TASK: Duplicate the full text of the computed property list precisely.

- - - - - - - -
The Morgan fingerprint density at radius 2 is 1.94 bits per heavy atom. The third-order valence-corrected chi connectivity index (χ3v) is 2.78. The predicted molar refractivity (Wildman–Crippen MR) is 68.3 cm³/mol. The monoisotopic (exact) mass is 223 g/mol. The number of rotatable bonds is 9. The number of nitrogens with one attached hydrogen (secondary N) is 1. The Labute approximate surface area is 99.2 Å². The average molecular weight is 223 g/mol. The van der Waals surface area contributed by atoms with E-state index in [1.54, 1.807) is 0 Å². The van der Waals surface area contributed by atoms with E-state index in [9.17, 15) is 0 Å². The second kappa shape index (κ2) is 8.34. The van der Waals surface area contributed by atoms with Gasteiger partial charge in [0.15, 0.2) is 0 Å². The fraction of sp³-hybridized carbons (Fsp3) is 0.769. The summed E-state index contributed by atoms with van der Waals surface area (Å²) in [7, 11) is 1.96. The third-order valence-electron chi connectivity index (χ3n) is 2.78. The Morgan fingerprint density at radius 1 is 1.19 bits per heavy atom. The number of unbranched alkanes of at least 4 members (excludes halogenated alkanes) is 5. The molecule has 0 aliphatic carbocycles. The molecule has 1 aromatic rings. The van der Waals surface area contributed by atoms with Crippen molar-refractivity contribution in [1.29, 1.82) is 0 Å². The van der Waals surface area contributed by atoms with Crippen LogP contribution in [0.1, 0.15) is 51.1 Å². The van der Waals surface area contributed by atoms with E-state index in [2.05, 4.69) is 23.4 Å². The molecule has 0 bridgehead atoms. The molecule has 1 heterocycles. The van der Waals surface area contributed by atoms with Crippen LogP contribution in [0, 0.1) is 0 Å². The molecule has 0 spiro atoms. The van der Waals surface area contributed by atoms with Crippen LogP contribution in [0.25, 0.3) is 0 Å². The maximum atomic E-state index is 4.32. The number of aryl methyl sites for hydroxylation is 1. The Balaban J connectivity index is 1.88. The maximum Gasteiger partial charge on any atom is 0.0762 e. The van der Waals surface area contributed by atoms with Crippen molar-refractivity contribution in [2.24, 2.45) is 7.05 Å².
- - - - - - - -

The Morgan fingerprint density at radius 2 is 1.94 bits per heavy atom. The third-order valence-corrected chi connectivity index (χ3v) is 2.78. The predicted molar refractivity (Wildman–Crippen MR) is 68.3 cm³/mol. The monoisotopic (exact) mass is 223 g/mol. The number of rotatable bonds is 9. The number of nitrogens with one attached hydrogen (secondary N) is 1. The Labute approximate surface area is 99.2 Å². The average molecular weight is 223 g/mol. The van der Waals surface area contributed by atoms with E-state index in [1.54, 1.807) is 0 Å². The van der Waals surface area contributed by atoms with E-state index in [9.17, 15) is 0 Å². The second kappa shape index (κ2) is 8.34. The van der Waals surface area contributed by atoms with Gasteiger partial charge in [0.15, 0.2) is 0 Å². The fraction of sp³-hybridized carbons (Fsp3) is 0.769. The summed E-state index contributed by atoms with van der Waals surface area (Å²) in [7, 11) is 1.96. The third-order valence-electron chi connectivity index (χ3n) is 2.78. The Morgan fingerprint density at radius 1 is 1.19 bits per heavy atom. The number of unbranched alkanes of at least 4 members (excludes halogenated alkanes) is 5. The molecule has 0 aliphatic carbocycles. The molecule has 1 aromatic rings. The van der Waals surface area contributed by atoms with Crippen molar-refractivity contribution in [1.29, 1.82) is 0 Å². The van der Waals surface area contributed by atoms with Crippen LogP contribution in [0.1, 0.15) is 51.1 Å². The van der Waals surface area contributed by atoms with E-state index in [2.05, 4.69) is 23.4 Å². The molecule has 0 bridgehead atoms. The molecule has 1 heterocycles. The van der Waals surface area contributed by atoms with Crippen LogP contribution in [0, 0.1) is 0 Å². The molecule has 0 spiro atoms. The van der Waals surface area contributed by atoms with Crippen LogP contribution in [0.25, 0.3) is 0 Å². The maximum atomic E-state index is 4.32. The number of aryl methyl sites for hydroxylation is 1. The Balaban J connectivity index is 1.88. The maximum Gasteiger partial charge on any atom is 0.0762 e. The van der Waals surface area contributed by atoms with Crippen molar-refractivity contribution in [2.24, 2.45) is 7.05 Å².